Many things went wrong in the Seventies which built towards the present situation. On top of outsourcing many supreme legislative powers of Parliament to the European Economic Community (a super-quango above all quangos and parliaments), the Heath government reorganised the NHS. Whilst change is inevitable, I cannot forget my aunt, a senior nurse, sitting amidst piles of glossy folders and manuals. ‘I have read everything,’ she said, ‘and I can’t find a mention of the patients anywhere.’ The same sort of thing continued under governments of all colours in many areas of life from then onwards.

Looking for some deeper wisdom, I enquired of a wiser man. Lord Stoddart of Swindon has spent decades campaigning for Britain’s liberation from the EU as a Labour MP and peer; since 2002 he has sat in the Lords as Independent Labour. But prior to entering national politics in 1970, he had a distinguished career in local government. He answered as follows:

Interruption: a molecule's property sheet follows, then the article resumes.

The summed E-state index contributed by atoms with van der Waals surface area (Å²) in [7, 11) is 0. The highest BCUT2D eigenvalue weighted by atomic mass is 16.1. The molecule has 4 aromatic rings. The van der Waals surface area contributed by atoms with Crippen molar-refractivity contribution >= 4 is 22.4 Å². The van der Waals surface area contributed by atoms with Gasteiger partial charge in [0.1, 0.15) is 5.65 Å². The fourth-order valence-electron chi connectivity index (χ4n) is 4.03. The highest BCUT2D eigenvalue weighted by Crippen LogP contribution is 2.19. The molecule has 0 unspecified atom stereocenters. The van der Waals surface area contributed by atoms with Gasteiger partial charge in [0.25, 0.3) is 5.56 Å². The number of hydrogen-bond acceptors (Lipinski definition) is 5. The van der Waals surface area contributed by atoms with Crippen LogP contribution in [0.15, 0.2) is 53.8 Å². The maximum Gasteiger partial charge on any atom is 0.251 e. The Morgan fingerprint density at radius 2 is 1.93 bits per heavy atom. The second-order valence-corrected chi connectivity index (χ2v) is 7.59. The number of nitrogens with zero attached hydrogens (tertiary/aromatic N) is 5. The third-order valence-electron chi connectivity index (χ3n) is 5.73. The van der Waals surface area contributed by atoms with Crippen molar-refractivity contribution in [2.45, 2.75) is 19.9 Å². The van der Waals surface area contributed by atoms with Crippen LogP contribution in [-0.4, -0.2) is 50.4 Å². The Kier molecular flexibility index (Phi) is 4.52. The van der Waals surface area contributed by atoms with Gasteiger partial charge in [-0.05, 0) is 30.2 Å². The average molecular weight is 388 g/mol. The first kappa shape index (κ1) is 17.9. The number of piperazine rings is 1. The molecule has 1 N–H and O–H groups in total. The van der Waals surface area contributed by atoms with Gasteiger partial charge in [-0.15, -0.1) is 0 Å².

‘Local government has been stripped of many powers which have been handed over to unaccountable, expensive quangos. I was a member of Reading County Borough Council for eighteen years and its leader for seven of them. Our powers were extensive since the county boroughs exercised all the powers of counties, boroughs, rural district and parish councils. Leaders of county boroughs were often known as the local “prime minister”!’